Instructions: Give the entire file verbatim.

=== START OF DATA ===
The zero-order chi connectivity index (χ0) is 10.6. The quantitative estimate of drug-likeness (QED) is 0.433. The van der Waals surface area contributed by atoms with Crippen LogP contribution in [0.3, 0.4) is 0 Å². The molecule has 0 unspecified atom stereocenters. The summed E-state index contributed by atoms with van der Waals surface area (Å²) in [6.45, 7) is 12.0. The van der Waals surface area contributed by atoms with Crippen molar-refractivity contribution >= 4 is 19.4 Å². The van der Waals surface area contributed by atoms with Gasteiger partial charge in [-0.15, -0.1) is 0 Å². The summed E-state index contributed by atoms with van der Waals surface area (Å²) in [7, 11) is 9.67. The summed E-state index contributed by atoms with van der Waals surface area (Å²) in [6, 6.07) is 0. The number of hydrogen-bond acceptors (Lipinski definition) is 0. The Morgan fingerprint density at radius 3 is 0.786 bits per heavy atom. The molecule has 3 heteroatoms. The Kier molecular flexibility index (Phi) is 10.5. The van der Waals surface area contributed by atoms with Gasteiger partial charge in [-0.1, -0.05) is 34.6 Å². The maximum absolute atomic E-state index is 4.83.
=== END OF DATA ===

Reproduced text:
The zero-order chi connectivity index (χ0) is 10.6. The quantitative estimate of drug-likeness (QED) is 0.433. The van der Waals surface area contributed by atoms with Crippen LogP contribution in [0.3, 0.4) is 0 Å². The molecule has 0 unspecified atom stereocenters. The summed E-state index contributed by atoms with van der Waals surface area (Å²) in [6.45, 7) is 12.0. The van der Waals surface area contributed by atoms with Crippen molar-refractivity contribution >= 4 is 19.4 Å². The van der Waals surface area contributed by atoms with Gasteiger partial charge in [-0.15, -0.1) is 0 Å². The summed E-state index contributed by atoms with van der Waals surface area (Å²) in [7, 11) is 9.67. The summed E-state index contributed by atoms with van der Waals surface area (Å²) in [6, 6.07) is 0. The number of hydrogen-bond acceptors (Lipinski definition) is 0. The Morgan fingerprint density at radius 3 is 0.786 bits per heavy atom. The molecule has 3 heteroatoms. The Kier molecular flexibility index (Phi) is 10.5. The van der Waals surface area contributed by atoms with Gasteiger partial charge in [-0.1, -0.05) is 34.6 Å². The maximum absolute atomic E-state index is 4.83.